What to wear to stay warm on the water

9th June 2021 Jack O'Rourke

What to wear to stay warm on the water

Heading out is always fraught with an element of risk, but the thrill of boating always attracts a lot of keen boaties even during the winter time. Preparation is vital to ensure that you and your passengers have a safe and enjoyable time, and everyone gets home safely.

There are no guarantees on the water, but dressing for changing weather conditions should be a top priority. Keeping yourself warm and controlling your body temperature can go a long way to protecting yourself from the elements if something goes wrong on the water. 

Layering can be the difference between a nice day out, or succumbing to the shakes in the middle of the ocean. Hypothermia is a very real threat, whether offshore or cruising your local waterways. 

If you are doing some high-intensity activity like fishing or sailing, even sweating can lead to hypothermia, when your body temperature dips below 35 Celcius. If you are wearing the wrong clothing sweat can’t escape through your clothes and you get cold. If you are unable to stay dry out on the water, the body uses a surprising amount of energy to keep you warm. Fine and gross motor skills will start to suffer, along with your ability to make quick decisions. 

Staying comfortable means staying safe on board, so consider investing in wet weather gear. A combination of wicking and insulating layers will maximise your comfort and endurance. 

A comfortable base layer of clothing should be worn against the skin to wick any moisture away. It should be lightweight and stretchy for a range of movement and have hydrophilic properties (which basically means it attracts moisture and keeps you dry). The sign of a good base layer is you shouldn’t feel it at all. Avoid cotton as it retains moisture and is harder to dry out, instead opt for merino wool.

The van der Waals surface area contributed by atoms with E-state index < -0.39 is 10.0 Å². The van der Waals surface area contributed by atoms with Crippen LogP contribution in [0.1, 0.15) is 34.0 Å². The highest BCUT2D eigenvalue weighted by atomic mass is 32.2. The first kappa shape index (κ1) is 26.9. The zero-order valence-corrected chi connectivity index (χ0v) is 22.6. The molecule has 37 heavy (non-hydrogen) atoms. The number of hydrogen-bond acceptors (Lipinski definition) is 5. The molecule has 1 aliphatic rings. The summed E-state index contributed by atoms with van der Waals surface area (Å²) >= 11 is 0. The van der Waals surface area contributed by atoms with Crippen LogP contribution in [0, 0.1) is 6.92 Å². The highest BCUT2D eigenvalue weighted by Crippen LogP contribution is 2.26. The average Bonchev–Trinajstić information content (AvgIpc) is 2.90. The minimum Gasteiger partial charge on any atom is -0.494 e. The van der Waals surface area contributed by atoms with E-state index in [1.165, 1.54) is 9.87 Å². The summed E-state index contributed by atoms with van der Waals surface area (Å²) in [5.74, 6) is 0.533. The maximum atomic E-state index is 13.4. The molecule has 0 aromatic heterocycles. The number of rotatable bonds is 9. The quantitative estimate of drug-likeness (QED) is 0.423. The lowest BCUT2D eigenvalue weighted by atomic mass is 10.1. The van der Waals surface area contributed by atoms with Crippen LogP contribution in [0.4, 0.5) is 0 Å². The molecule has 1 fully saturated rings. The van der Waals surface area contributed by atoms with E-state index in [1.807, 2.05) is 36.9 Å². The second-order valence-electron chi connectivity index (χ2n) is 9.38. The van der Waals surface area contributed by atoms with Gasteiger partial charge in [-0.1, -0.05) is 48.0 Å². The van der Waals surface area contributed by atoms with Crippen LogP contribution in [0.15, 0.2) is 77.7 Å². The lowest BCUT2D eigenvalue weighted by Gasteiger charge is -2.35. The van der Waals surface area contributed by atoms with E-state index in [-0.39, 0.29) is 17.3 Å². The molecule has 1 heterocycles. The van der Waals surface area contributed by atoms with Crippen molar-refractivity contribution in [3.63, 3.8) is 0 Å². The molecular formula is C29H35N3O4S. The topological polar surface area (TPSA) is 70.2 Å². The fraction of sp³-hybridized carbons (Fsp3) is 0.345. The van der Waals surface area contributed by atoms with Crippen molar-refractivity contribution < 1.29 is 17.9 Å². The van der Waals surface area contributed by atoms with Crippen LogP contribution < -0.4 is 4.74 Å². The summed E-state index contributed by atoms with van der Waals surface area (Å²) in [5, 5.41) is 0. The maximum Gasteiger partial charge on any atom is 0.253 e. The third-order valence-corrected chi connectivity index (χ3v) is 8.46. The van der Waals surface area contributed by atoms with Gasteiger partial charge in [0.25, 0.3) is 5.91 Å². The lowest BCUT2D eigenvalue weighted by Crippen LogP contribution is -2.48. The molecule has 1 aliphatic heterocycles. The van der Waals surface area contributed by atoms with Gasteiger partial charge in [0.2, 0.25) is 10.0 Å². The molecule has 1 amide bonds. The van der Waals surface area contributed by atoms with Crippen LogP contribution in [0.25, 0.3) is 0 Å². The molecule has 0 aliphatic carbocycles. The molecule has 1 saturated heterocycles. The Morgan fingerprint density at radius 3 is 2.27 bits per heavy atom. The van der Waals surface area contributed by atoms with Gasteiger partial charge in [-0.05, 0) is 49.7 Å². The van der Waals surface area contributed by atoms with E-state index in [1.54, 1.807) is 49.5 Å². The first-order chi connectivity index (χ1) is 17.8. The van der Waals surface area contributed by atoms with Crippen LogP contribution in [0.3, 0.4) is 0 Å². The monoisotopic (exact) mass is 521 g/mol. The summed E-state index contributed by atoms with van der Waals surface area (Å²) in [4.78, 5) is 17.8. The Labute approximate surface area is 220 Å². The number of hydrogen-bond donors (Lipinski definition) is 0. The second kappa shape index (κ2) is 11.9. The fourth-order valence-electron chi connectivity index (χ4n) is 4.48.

For a middle layer, look for clothing that retains heat around the body. Having a comfortable base layer allows you to add or remove other items of clothing easily should the conditions change. Having a variety of thicknesses to choose from is a good idea in order to regulate your body temperature. A fleece jacket is an ideal option, especially ones made of polyester with anti-pilling treatment that will keep you warm in winter, but also light enough during the summer in cooler climates. Think light jackets, salopettes or long-sleeved shirts. 

If it starts getting really cold and windy, some heavy-duty gear may be required. A water-repelling jacket should be included in your kit bag whenever heading offshore for long periods of time. Sailing jackets with laminated outer layers, fleece linings and fully taped seams to create a waterproof seal are the go-to's for protection against the elements. The top of the range jackets includes hydrophobic/hydrophilic technology to transport moisture away from the skin. 

You can combine these layers with extra insulation. A balaclava that can be attached to a smock or drysuit will keep heat from escaping through the top of your head and offers protection from wind and spray. Depending on the climate, gloves aren’t such a bad idea either. Gloves with an inner fleece layer and a polyurethane outer keep your hands warm and dry, especially if there is a sealable strap. Waterproof boots keep your feet dry and help to retain heat in those external limbs, which is critical to preventing hypothermia.   

While it may not seem to some as an essential consideration on an offshore trip, it's amazing the difference keeping warm with the right gear can make to your day on the water.